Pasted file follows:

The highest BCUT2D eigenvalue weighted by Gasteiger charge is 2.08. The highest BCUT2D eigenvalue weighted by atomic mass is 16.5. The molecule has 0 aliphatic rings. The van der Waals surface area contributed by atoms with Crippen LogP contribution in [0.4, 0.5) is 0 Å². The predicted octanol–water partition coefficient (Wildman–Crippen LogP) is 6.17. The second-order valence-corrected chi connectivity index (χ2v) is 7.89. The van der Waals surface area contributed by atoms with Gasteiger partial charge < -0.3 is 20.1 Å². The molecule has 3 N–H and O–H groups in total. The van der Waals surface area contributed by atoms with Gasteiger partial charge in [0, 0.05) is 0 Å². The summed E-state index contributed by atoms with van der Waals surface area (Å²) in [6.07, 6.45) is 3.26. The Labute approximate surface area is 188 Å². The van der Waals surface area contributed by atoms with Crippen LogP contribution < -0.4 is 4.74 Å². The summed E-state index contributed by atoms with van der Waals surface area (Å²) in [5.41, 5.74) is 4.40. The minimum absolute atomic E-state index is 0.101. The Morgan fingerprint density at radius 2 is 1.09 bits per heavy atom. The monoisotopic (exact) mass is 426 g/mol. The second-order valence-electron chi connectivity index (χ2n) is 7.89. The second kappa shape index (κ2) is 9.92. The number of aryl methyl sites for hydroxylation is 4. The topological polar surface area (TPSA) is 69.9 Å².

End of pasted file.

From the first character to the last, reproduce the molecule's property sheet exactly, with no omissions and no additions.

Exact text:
The highest BCUT2D eigenvalue weighted by Gasteiger charge is 2.08. The highest BCUT2D eigenvalue weighted by atomic mass is 16.5. The molecule has 0 aliphatic rings. The van der Waals surface area contributed by atoms with Crippen LogP contribution in [0.4, 0.5) is 0 Å². The predicted octanol–water partition coefficient (Wildman–Crippen LogP) is 6.17. The second-order valence-corrected chi connectivity index (χ2v) is 7.89. The van der Waals surface area contributed by atoms with Gasteiger partial charge < -0.3 is 20.1 Å². The molecule has 3 N–H and O–H groups in total. The van der Waals surface area contributed by atoms with Gasteiger partial charge in [0, 0.05) is 0 Å². The summed E-state index contributed by atoms with van der Waals surface area (Å²) in [6.07, 6.45) is 3.26. The Labute approximate surface area is 188 Å². The van der Waals surface area contributed by atoms with Crippen LogP contribution < -0.4 is 4.74 Å². The summed E-state index contributed by atoms with van der Waals surface area (Å²) in [5.41, 5.74) is 4.40. The minimum absolute atomic E-state index is 0.101. The Morgan fingerprint density at radius 2 is 1.09 bits per heavy atom. The monoisotopic (exact) mass is 426 g/mol. The second-order valence-electron chi connectivity index (χ2n) is 7.89. The second kappa shape index (κ2) is 9.92. The number of aryl methyl sites for hydroxylation is 4. The topological polar surface area (TPSA) is 69.9 Å².